The FRUMEL unit remained in Moorabbin for two years until November 1944. Their achievements during that time could have been described as heroic, although their living conditions in Chesterville Road were hardly those fit for heroes. Official correspondence concerning the base refers to amenities of the most rudimentary kind. A plea by the commanding officer was made early in 1942 for extra protection for the accommodation huts used by the Americans. The veterans of Corregidor found themselves freezing in huts that had no interior lining or ceilings. In summer there were urgent calls for screening for doors and windows and the buildings were infested with flies. Another request concerned the bathhouse attached to the huts used by the WRANS. The bathhouse had been built without a door and the base commander indignantly complained that his female staff were being forced to perform their ablutions ‘exposed to the gaze of passers-by’.

Lloyd Williams of East Brighton, then employed as an engineer with the Allied Works Council, remembers inspecting the base in early days of its occupation and describing the conditions as ‘minimal’. ‘I had the distinct impression that everything was pretty limited and that the place was just stuck out there in the middle of nowhere,’ he says.

Despite the highly secret nature of their work, the Americans were sociable and pleased to make contact with their neighbours. Gladys Stott remembers the station’s cook regularly waiting with coffee for her when she rode by on her daily chores pasturing the family’s cows. Further along Keys Road, Hilda Parkinson transformed the front room of her house into a shop stocking sweets, soft drinks and groceries which were sought after by service personnel from the base. Hilda’s son, Clive Parkinson, says his mother later provided a laundry service for the Americans and Clive remembers that as a young boy seeing rooms of the house cluttered with US Navy uniforms in the process of being aired or ironed.

Tony Sheppard of Heatherton remembers the Americans for a somewhat different reason. As a boy, one of Tony’s favourite recreational areas was Neill’s Waterhole, a deep muddy pool in Wickham Road near the intersection with Chesterville Road. The waterhole interested Tony Sheppard because it contained many small redfin, a fish not common in such places around Moorabbin. After the Americans left, Tony Sheppard revisited Neill’s Waterhole to find it invaded by yabbies, but bereft of redfin. He says:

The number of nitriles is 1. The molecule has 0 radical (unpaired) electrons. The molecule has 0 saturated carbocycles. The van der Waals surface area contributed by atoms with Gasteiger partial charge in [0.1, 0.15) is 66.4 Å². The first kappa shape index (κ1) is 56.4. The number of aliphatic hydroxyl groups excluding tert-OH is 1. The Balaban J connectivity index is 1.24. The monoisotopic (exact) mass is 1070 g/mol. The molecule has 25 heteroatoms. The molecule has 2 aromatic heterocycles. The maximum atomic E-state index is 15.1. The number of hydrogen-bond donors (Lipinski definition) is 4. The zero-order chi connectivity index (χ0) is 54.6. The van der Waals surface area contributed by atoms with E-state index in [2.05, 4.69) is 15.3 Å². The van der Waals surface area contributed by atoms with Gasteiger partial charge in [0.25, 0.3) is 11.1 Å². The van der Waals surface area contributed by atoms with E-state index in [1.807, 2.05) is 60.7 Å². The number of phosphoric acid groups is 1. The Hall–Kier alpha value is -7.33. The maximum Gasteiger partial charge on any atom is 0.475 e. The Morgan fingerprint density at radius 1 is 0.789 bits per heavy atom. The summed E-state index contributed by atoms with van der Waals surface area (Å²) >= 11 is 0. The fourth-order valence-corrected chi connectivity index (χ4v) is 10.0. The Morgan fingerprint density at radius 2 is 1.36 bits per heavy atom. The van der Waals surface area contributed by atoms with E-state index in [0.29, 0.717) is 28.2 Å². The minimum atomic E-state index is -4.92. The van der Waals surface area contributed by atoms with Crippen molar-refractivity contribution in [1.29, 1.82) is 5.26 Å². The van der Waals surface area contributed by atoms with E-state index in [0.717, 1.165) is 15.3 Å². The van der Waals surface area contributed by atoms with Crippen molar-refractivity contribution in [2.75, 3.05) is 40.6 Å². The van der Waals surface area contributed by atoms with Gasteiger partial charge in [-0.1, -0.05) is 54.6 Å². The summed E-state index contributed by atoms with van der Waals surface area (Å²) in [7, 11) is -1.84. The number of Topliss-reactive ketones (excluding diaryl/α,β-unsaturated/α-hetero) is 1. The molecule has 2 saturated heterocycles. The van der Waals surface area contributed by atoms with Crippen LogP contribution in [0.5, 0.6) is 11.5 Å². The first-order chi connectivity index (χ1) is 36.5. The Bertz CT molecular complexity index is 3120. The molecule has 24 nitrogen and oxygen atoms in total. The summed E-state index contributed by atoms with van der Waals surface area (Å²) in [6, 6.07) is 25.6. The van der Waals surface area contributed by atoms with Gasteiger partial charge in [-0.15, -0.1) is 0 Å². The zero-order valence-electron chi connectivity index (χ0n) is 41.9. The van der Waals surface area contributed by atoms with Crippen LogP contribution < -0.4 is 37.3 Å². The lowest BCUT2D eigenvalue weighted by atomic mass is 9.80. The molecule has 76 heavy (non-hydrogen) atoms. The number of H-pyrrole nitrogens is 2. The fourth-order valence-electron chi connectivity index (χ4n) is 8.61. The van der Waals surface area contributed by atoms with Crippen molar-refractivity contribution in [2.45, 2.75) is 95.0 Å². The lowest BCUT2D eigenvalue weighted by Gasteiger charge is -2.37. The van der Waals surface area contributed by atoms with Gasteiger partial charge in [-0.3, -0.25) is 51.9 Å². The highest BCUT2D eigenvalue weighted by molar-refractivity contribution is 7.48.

‘What had happened was the Americans had decided to fish the waterhole and they did it with hand grenades. They landed a few fish all right, but finished off the whole lot of them in the process. I think it must have been boredom.’

The rough and ready conditions at the base probably proved too much for some of the American personnel. A number of them, generally the more senior members of the unit, were to find more congenial accommodation in the local hotels, the Moorabbin Hotel on the highway and the Royal Oak in Cheltenham. The operators of the local taxi services prospered by ferrying the servicemen to and from the hotels to complete their shifts. There was at least one romantic outcome because of this arrangement. As Gladys Stott recalls, one of the American officers, Lieutenant Tony Novak who was billeted at the Royal Oak, was later to marry Shelagh Blackburn, the strikingly attractive daughter of the Royal Oak’s proprietor. The couple lived in Moorabbin for a period following the war before settling in the United States.

There is no remaining trace of the wartime radio base. After its closure in 1944, the radio equipment was relocated, the temporary buildings disposed of, and the land and farmhouses returned, with some argument over compensation, to their owners. The site has long since been overtaken by industrial development.


  1. First published in: Cribbin, J., Moorabbin: A Pictorial History, 1862-1994.
John Cribbin
27 June 2018
World War II